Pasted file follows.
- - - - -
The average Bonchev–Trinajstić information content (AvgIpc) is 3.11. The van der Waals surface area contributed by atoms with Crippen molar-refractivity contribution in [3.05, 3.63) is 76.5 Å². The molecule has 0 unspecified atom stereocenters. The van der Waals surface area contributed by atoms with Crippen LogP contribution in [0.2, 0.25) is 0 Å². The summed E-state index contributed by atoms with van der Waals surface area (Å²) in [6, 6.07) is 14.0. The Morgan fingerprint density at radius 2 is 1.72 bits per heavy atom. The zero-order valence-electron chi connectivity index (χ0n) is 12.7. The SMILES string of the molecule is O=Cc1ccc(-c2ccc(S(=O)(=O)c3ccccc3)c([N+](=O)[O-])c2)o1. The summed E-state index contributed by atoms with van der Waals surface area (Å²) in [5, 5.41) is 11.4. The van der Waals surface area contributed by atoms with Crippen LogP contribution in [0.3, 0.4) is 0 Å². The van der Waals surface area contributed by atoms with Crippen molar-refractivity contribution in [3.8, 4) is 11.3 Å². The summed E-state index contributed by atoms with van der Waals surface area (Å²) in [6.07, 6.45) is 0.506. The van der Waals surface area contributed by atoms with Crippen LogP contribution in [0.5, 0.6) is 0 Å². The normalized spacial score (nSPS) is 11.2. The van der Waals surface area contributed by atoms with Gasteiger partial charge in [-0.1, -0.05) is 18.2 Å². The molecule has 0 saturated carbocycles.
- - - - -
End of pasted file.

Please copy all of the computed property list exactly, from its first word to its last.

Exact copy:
The average Bonchev–Trinajstić information content (AvgIpc) is 3.11. The van der Waals surface area contributed by atoms with Crippen molar-refractivity contribution in [3.05, 3.63) is 76.5 Å². The molecule has 0 unspecified atom stereocenters. The van der Waals surface area contributed by atoms with Crippen LogP contribution in [0.2, 0.25) is 0 Å². The summed E-state index contributed by atoms with van der Waals surface area (Å²) in [6, 6.07) is 14.0. The Morgan fingerprint density at radius 2 is 1.72 bits per heavy atom. The zero-order valence-electron chi connectivity index (χ0n) is 12.7. The SMILES string of the molecule is O=Cc1ccc(-c2ccc(S(=O)(=O)c3ccccc3)c([N+](=O)[O-])c2)o1. The summed E-state index contributed by atoms with van der Waals surface area (Å²) in [5, 5.41) is 11.4. The van der Waals surface area contributed by atoms with Crippen LogP contribution in [0.3, 0.4) is 0 Å². The van der Waals surface area contributed by atoms with Crippen molar-refractivity contribution in [3.8, 4) is 11.3 Å². The summed E-state index contributed by atoms with van der Waals surface area (Å²) in [6.07, 6.45) is 0.506. The van der Waals surface area contributed by atoms with Crippen LogP contribution in [0.5, 0.6) is 0 Å². The normalized spacial score (nSPS) is 11.2. The van der Waals surface area contributed by atoms with Gasteiger partial charge in [-0.1, -0.05) is 18.2 Å². The molecule has 0 saturated carbocycles.